A few years ago a gorgeous book was written – Ruth Ozeki’s ‘Tale for the Time Being’ – and the title has stayed with me for years; this idea that we are, as humans, ‘time beings’ – we live in time. If we don’t live in time, we are dead.
So – this is when I also started thinking – isn’t it crazy that we don’t have a place in education to explore what this means? We have a geography curriculum – how we are living in space. But why not a chronography curriculum – to support children (and for that matter, all of us as adults) – to think about what it means to live in and to make a life in, time.
Of course, this is when the historians will pipe up – but we teach history! Time is ours! And then the Futures Studies folks will say – we’ve been trying to get futures methods into schools for years, we can do Time too! (check out this set of tools for thinking about futures, for example).
But separating out history from the future – not to mention from the present – makes no sense. It suggests that the past, present and future are different places. But they are tangled, entangled, complicatedly connected. The ideas we have of the past help tell us stories about the future, about what might be possible, what has been possible. The ideas we have of the future help us see what is possible in the present, help us to uncover what has happened in the past in new lights.
Thinking about time primarily and exclusvely through a separation of past, present and future is a product of particular cultural traditions. There are other ways of thinking about time. Buddhism, for example, attend not only to Time’s flow – the idea of a river passing – but also to the emergence of life in time – the idea of the tree, the growth and unfolding and complexity of life that is rooted in and growing from and within the times of the past that are always with us. What new ways of being might emerge once we invite ourselves to realise that our taken for granted metaphors of time might not be the only ones available to us? (I’ve talked about these metaphors elsewhere)
Living in time is also about understanding how change happens (check out Duncan Green’s incredibly useful book for anyone interested in this from a political angle); about how different actors – human, more than human, technological, infrastructural – interconnect to lock and resist or to tip, unsettle and open up something new.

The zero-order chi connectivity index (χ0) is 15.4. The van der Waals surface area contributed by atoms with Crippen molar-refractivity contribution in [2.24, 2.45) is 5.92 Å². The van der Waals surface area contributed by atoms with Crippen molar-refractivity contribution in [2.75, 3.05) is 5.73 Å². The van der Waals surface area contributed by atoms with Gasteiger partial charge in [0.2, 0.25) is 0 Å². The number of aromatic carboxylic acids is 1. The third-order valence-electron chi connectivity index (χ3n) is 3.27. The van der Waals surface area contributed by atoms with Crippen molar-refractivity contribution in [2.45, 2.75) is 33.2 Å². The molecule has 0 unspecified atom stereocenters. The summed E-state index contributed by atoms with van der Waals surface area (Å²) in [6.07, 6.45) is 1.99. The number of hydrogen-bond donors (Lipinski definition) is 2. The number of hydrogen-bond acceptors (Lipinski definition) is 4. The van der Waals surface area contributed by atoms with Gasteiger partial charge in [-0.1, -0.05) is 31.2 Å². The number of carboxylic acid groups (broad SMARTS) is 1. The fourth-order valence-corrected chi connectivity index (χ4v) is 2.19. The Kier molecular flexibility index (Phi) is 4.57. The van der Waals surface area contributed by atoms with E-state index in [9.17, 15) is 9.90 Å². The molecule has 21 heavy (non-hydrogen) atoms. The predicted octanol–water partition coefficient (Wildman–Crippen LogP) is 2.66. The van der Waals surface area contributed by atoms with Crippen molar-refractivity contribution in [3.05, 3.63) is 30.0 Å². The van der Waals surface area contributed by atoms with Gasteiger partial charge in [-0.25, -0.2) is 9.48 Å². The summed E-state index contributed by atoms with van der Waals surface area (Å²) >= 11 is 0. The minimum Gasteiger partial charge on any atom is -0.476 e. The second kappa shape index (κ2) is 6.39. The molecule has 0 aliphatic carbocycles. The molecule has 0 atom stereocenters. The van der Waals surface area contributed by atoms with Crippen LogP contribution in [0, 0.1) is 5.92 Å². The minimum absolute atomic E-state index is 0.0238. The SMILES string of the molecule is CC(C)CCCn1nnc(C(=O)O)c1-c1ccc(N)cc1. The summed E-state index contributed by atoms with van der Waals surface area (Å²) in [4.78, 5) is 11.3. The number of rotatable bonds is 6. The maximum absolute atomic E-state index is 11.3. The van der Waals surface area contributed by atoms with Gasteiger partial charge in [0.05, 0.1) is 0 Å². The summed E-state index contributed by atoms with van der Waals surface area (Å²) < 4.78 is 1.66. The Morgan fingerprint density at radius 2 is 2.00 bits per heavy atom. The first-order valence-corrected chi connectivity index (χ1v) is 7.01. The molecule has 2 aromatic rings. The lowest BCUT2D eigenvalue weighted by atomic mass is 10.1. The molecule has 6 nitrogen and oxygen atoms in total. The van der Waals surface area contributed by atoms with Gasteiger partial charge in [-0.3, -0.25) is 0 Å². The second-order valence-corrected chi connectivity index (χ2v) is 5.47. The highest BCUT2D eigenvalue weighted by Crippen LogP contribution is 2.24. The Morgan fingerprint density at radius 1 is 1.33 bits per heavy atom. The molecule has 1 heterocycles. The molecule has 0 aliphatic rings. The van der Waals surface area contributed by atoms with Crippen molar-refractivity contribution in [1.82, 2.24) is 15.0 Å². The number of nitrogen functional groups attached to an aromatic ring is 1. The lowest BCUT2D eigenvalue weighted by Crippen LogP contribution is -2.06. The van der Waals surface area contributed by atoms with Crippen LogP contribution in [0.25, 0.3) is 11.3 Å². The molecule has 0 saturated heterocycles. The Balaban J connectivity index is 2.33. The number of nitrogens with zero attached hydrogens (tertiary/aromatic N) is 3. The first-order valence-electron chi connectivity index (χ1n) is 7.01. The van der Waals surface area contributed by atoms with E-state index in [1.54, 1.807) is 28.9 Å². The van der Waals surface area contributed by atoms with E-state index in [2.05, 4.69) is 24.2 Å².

Living in time is also an act of the imagination – the imagination and memory that together weave together what it means to be ‘me’ or ‘us’ – living in time projected forward, retold through the past, is the way we work out who we are. And about the choices we make about where we think ‘me’ finishes and ends in time – in the deep futures of our carbon emissions, in the deep past of evolutionary history; in the extended present of the long now, or the instantaneous present of consumer culture. Living in time is an imaginative activity that involves choices.
And finally, of course, we don’t all live in the same time, we live in many times. Even the physicists are saying today that time is relationship, there is ‘no universal capital T Time’ – there are different times, that are fast or slow, thick or thin, endure or speed past from different positions. These different times are also how power plays out and where politics happens – how time is organised, structured, shape and distributed is not universal, plays out in different ways for different people, is patterned according to existing inequalities and patterns of wealth.
So – this is a call to action – we need to support ourselves, our kids, each other, to think through what on earth it means to be a ‘time being’ and to live in time. Who wants to think through the chronography curriculum with me?